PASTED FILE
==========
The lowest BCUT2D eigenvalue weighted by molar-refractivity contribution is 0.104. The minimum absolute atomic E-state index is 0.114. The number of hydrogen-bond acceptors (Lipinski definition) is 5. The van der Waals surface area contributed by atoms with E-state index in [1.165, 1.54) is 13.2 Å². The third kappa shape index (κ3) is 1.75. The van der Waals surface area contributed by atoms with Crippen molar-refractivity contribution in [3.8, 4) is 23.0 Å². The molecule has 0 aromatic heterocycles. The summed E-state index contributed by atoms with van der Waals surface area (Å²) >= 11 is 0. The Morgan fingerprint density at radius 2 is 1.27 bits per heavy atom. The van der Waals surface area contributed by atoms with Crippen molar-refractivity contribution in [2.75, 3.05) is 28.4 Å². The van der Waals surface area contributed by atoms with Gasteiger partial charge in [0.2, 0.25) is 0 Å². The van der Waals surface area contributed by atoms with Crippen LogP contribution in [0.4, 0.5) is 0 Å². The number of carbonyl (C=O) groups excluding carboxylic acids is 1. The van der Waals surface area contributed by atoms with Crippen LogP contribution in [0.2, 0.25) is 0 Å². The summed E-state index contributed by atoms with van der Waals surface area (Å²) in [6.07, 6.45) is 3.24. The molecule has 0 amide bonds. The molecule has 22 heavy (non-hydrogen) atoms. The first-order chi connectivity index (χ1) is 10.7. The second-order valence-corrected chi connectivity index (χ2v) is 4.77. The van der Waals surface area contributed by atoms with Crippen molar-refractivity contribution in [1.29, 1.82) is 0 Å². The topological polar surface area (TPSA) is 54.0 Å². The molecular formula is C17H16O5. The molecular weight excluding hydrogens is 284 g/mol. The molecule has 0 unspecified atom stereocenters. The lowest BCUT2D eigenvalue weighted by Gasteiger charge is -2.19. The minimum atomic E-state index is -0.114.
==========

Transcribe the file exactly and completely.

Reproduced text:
The lowest BCUT2D eigenvalue weighted by molar-refractivity contribution is 0.104. The minimum absolute atomic E-state index is 0.114. The number of hydrogen-bond acceptors (Lipinski definition) is 5. The van der Waals surface area contributed by atoms with E-state index in [1.165, 1.54) is 13.2 Å². The third kappa shape index (κ3) is 1.75. The van der Waals surface area contributed by atoms with Crippen molar-refractivity contribution in [3.8, 4) is 23.0 Å². The molecule has 0 aromatic heterocycles. The summed E-state index contributed by atoms with van der Waals surface area (Å²) >= 11 is 0. The Morgan fingerprint density at radius 2 is 1.27 bits per heavy atom. The van der Waals surface area contributed by atoms with Crippen molar-refractivity contribution in [2.75, 3.05) is 28.4 Å². The van der Waals surface area contributed by atoms with Gasteiger partial charge in [0.2, 0.25) is 0 Å². The van der Waals surface area contributed by atoms with Crippen LogP contribution in [0.4, 0.5) is 0 Å². The number of carbonyl (C=O) groups excluding carboxylic acids is 1. The van der Waals surface area contributed by atoms with Crippen LogP contribution in [0.2, 0.25) is 0 Å². The summed E-state index contributed by atoms with van der Waals surface area (Å²) in [6.07, 6.45) is 3.24. The molecule has 0 amide bonds. The molecule has 22 heavy (non-hydrogen) atoms. The first-order chi connectivity index (χ1) is 10.7. The second-order valence-corrected chi connectivity index (χ2v) is 4.77. The van der Waals surface area contributed by atoms with Crippen molar-refractivity contribution in [1.29, 1.82) is 0 Å². The topological polar surface area (TPSA) is 54.0 Å². The molecular formula is C17H16O5. The molecular weight excluding hydrogens is 284 g/mol. The molecule has 0 unspecified atom stereocenters. The lowest BCUT2D eigenvalue weighted by Gasteiger charge is -2.19. The minimum atomic E-state index is -0.114.